Tahlia Blanshard: Driven By The Dreams

The ParaMatildas star, who earned a runners-up medal in the recent World Cup, speaks exclusively to Impetus’ Ben Gilby about her sporting experiences, an incredible fortnight at the World Cup, and the ParaMatildas’ ability to inspire disabled children around the world (30/5/22).

Above: Tahlia Blanshard (3) in action for the ParaMatildas against Japan in the recent World Cup. Photo: Marianna Galanopoulos/Football Australia.

“My biggest inspiration has been thinking about younger me, and all the other children with disabilities across the world. I am excited and driven by the dreams of what we have the power to create – especially the new pathways and opportunities that are being created at every level of sport.”

Tahlia Blanshard, ParaMatildas World Cup silver medallist.

Tahlia Blanshard has been playing football for only three and a half years, but in that time she has gone from being an absolute beginner to a World Cup silver medallist.

Whilst football is a relatively new sport to her, she has had great success in other sports, as she explained to me.

“I have been involved in Parasports, mostly swimming, for many years but my footballing journey only began a few years ago. I had been swimming since I was 13. In 2018 I had the opportunity to represent Australia at the Cerebral Palsy (CP) World Games, where I won multiple medals in the pool, and in 2021, I trialled for the Tokyo Paralympics, where I missed the qualifying time in the 50m Butterfly by just 0.10 seconds.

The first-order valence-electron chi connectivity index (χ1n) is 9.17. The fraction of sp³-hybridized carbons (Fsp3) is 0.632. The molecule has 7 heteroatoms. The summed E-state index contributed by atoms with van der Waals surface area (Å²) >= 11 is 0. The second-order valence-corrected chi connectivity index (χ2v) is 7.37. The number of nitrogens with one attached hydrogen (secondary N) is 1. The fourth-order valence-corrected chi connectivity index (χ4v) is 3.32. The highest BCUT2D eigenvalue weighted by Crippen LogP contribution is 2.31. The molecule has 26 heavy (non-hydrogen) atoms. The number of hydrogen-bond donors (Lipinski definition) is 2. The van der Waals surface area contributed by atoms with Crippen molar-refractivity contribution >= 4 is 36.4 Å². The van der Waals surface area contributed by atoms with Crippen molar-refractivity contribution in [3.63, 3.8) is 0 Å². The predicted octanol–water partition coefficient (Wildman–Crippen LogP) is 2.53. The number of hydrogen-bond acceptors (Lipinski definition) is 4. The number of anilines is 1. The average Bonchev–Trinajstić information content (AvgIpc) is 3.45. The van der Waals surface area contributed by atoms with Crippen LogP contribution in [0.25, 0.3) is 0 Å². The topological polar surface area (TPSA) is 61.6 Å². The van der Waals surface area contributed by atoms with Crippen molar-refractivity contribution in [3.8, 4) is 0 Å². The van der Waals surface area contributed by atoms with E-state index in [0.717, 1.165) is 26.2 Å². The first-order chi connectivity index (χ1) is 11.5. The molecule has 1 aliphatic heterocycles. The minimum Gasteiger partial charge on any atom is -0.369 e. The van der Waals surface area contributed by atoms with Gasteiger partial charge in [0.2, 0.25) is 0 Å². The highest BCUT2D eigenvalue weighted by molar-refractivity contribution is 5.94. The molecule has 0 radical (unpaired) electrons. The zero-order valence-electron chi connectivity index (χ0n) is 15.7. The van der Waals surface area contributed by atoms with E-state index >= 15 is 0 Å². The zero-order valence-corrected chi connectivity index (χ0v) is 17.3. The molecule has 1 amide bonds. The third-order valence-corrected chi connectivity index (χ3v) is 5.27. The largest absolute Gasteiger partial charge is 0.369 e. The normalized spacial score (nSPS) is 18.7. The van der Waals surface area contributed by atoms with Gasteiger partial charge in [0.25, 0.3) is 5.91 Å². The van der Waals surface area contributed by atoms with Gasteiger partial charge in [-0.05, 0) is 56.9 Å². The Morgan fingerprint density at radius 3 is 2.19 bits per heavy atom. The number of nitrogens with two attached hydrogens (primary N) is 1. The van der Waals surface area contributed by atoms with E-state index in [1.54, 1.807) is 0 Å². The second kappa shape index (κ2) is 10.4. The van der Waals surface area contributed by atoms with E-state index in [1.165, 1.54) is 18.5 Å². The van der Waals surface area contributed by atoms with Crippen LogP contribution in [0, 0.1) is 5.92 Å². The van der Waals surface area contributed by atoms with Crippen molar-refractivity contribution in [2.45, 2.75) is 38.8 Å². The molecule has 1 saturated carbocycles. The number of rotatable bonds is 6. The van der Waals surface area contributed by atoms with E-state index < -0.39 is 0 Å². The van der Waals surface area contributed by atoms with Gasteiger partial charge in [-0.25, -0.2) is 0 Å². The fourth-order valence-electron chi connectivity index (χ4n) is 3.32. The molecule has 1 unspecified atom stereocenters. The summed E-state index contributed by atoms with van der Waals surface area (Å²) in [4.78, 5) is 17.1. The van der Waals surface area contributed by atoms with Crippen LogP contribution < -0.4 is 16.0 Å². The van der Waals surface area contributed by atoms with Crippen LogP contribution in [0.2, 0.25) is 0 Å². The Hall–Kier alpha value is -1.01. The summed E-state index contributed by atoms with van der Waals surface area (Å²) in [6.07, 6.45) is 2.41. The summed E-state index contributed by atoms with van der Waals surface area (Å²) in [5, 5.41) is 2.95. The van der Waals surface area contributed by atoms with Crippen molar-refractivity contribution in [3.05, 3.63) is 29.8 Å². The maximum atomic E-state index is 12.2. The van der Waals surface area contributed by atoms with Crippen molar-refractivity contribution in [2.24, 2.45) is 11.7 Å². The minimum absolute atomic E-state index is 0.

“In December of 2018, a couple of my friends convinced me to attend a football ‘come and try’ day in Sydney. I was really nervous as I knew nothing about football. I didn’t have football boots or shin pads and didn’t know many people there, but they all invited me to play and I had the best time.

Above: Tahlia pictured before the tournament (left) with team-mates Georgia Biekhoff and Tilda Mason. Photo: Football Australia.

“From there, things moved really quickly. I was inspired by the Australian Pararoos (men’s team) players, so wanted to learn how to play, improve my skills and spend more time with my new friends. In the meantime, the dream to make that inaugural ParaMatildas squad only grew.

“I attended every development day, training camp, and gala day I could find in my state, which resulted in me being one of only five girls who were chosen to play with the men’s teams at the CP Football National Championships in 2019. It was at this event that I truly realised how important football was to me, and that I was determined to put in the training to be there on that first women’s team.”

Whilst Blanshard has been on a thrilling upward journey in the game, the difficulties and negativity she faced in the past still linger in her memory.

“I have faced many big challenges in sport. Exclusion and discrimination were prominent challenges through my younger years, and I believe they are major factors in why I only found my way to football at the age of 18.

“I have spent my whole life living in a small rural town on the Central Coast of NSW. This limited my opportunities in sport, and led me to have to travel long distances to pursue CP Football. Some weekends I would travel up to a five-hour round trip just to attend a training session in Sydney. I am so grateful for my parents’ support, as without them I couldn’t have attended any of these programs.”